Larry David, We’ll Be Missing You


Once in a while a person steps into our lives and changes our view on the world. That person allows us to open up and see things in a whole new light; to embrace our true natures and stand up for what we believe in. That person is Larry David and we need him in our lives. But now the final season of Curb Your Enthusiasm has come to an end; with a heavy heart we must now consider the daunting prospect of a Larry-free world.

For a show that was only created as a one-off, one-hour, mock-doc special, and was never intended to be a show in its own right, the profound success of it has been a huge surprise to all; not least Larry David. The self-confessed ‘rich fuck’ who co-created, wrote and produced hit US sitcom, Seinfeld, has become an on-screen cult icon for his larger-than-life portrayal of himself in HBO’s Curb Your Enthusiasm.

Sitcoms are a tried and tested formula. They take a cross-section of everyday life; a family, a group of friends, co-workers, and at the chosen demographic, the writers throw in a mix of often everyday, sometimes wacky scenarios to keep the characters and episodes interesting. What’s different about LD’s Curb? Well to start with, the show has no script. It’s more of a basic outline coupled with an LD pep-talk along the lines of “here’s the idea… now let’s wing it.”

Beyond its off-the-cuff style, the show achieves greatness through LD’s candid outbursts and grossly self-indulgent antics. That, combined with a well-formed, celebrity infused supporting cast including Ted Danson, his real life spouse, Mary Steenburgen and Richard Lewis (all playing vaguely alternate versions of themselves). Guests who have streaked across the show’s seven-season run include the likes of the Ben Stiller (playing a maniacal prick just a cat’s whiskers away from his real-life persona), Mel Brooks, David Schwimmer, and not forgetting season seven centrepieces, Jerry Seinfeld and the rest of the stars of the Seinfeld troupe.

If you have not yet seen the show, then you’ve missed out. Sure, I’ve heard plenty of friends whining excuses as to why Curb is not their cup of tea. They say it’s “too hard for them to watch,” or “unbearably painful,” and “so cringe worthy.” But friends, that’s the beauty of Larry –– like a child with no sense of shame, he is here to show us all the way.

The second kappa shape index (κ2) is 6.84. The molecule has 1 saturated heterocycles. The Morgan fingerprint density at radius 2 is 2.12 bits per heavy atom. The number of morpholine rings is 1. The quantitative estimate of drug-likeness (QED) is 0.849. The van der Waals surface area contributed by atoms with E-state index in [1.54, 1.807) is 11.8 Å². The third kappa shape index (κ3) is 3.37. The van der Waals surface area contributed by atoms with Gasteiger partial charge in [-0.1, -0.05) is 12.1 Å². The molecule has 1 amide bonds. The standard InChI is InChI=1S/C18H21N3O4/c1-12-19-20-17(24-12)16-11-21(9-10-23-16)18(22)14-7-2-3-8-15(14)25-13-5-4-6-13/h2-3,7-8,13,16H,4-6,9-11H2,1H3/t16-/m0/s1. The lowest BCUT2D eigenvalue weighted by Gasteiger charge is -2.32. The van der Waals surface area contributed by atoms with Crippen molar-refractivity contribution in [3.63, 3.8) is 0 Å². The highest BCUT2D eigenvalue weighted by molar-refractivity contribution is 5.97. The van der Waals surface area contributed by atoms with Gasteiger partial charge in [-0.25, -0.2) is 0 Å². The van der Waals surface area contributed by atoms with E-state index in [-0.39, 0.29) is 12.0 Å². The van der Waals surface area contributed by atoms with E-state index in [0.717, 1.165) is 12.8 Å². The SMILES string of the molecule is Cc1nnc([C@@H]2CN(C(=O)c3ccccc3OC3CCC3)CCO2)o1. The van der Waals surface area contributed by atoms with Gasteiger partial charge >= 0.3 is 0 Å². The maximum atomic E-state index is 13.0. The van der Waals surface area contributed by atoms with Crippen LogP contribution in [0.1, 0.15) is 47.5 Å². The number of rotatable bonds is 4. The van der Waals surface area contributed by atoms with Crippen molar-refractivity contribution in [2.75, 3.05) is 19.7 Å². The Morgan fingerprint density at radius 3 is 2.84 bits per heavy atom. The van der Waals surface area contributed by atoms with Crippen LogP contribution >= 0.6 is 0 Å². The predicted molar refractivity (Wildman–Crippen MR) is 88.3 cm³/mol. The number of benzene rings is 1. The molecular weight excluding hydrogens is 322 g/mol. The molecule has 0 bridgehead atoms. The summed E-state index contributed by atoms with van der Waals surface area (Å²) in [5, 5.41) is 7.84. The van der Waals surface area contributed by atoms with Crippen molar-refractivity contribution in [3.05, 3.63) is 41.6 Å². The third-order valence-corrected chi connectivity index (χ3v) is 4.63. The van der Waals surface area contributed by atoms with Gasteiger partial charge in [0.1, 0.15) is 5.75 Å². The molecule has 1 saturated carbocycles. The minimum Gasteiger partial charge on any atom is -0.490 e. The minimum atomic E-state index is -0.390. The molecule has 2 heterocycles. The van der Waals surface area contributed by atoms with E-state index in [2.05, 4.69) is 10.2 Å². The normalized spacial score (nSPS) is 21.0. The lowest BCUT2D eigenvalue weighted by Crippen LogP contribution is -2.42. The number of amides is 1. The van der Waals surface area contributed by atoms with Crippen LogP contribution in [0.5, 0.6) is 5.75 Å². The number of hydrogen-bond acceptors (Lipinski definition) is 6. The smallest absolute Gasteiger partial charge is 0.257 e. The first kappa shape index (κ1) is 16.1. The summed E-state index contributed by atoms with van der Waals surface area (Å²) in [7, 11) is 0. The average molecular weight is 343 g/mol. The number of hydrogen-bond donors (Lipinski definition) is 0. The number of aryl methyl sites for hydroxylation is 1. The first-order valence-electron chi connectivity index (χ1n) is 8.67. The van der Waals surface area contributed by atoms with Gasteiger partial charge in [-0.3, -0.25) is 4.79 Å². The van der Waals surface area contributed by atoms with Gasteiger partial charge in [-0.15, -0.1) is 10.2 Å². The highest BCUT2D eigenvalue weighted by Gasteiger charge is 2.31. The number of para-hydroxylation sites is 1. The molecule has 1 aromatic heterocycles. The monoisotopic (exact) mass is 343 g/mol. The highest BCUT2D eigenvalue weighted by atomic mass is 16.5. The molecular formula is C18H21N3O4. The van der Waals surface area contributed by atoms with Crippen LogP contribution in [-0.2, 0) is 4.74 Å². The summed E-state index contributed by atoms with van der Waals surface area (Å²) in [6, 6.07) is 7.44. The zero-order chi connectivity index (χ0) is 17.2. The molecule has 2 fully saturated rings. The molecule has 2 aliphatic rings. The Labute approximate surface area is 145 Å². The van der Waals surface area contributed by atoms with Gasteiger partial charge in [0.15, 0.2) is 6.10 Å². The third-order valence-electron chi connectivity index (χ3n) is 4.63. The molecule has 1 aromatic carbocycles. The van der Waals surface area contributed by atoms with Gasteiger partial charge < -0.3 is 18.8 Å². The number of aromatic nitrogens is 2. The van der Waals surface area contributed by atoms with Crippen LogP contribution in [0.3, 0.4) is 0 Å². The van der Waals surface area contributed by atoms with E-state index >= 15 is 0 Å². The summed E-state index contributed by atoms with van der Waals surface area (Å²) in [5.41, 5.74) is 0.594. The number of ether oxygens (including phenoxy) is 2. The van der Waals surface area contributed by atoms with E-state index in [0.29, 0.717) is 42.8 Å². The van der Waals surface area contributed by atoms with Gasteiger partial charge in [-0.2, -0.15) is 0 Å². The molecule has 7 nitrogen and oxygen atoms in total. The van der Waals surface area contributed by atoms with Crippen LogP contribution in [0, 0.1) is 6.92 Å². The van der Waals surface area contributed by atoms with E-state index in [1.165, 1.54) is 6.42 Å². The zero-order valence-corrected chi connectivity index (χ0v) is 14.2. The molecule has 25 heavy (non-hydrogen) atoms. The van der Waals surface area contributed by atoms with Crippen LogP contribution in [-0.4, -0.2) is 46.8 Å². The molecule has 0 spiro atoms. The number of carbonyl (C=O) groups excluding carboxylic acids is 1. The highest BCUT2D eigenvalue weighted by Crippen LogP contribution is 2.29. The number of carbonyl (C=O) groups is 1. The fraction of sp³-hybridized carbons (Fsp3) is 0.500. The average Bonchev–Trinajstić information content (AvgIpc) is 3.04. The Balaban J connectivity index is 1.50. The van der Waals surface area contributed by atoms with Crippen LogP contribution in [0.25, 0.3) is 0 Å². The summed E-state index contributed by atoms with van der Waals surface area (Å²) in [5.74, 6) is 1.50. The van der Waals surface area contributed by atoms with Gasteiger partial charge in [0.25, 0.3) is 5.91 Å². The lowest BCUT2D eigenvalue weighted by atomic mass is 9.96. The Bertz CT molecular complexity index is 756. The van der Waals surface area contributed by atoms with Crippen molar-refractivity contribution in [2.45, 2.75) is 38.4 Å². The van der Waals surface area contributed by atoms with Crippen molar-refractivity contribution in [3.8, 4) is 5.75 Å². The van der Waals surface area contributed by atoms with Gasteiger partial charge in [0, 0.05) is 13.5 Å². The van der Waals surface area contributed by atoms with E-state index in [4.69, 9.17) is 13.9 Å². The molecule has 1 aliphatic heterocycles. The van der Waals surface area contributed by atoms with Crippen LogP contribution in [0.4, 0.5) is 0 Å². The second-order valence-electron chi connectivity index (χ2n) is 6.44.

The final season of Curb has been a real treat, adding a fourth-dimensional aspect to an already 3D concept by staging a Seinfeld reunion show within the Curb show. Genius. It’s rare in Hollywood to find celebrities who have the guts to really poke fun at themselves and the patent absurdity of their own lives, but Curb does just that. In Larry’s world, the smallest thing has the power to tick him off, consume his thoughts and subsequently wreak havoc on those around him. That tick can be set off by just the smallest of incidents, or the slightest of gestures that don’t line up with LD’s perspective, watching the consequences unfold after that catalyst is sadistically enjoyable to behold.

Try this season five gem for size… In a regular sandwich spot Larry frequents, the owner proudly names the sandwiches after his celebrity regulars. Existing sandwiches include the Ted Danson and the Richard Lewis – both sandwiches containing a host of delicious ingredients. So when Larry discovers he’s finally been granted a place on the wall, and the Larry David sandwich is on the menu, his initial delight turns sour when the filling is revealed as white fish, capers, onions, and cream cheese. “That’s disgusting!” he bellows. Bare-faced arrogance takes hold of Larry as he sets out to swap sandwiches with Danson and Lewis, before it all backfires and ends badly –– the usual result of most of LD’s escapades.

The humor is played very close to the line. If you’re easily offended, then Larry is going to offend you. Since season one aired in 2000, the show’s tackled topics including car washing retards, race (season six’s opener was entitled “Meet the Blacks”), religion, cancer (Larry races to split with his girlfriend before she is diagnosed so he doesn’t look like a jerk), and one episode in season seven even sees Larry in hot water over his relationship with an eight-year-old girl. Of course, there’s nothing going on, but still, the content is borderline twisted. It pushes the boundaries to breaking point.

Dwelling within all of us in an inner Larry who’s just dying to burst out and tell the world off.

Once in a while, let your Larry out to play.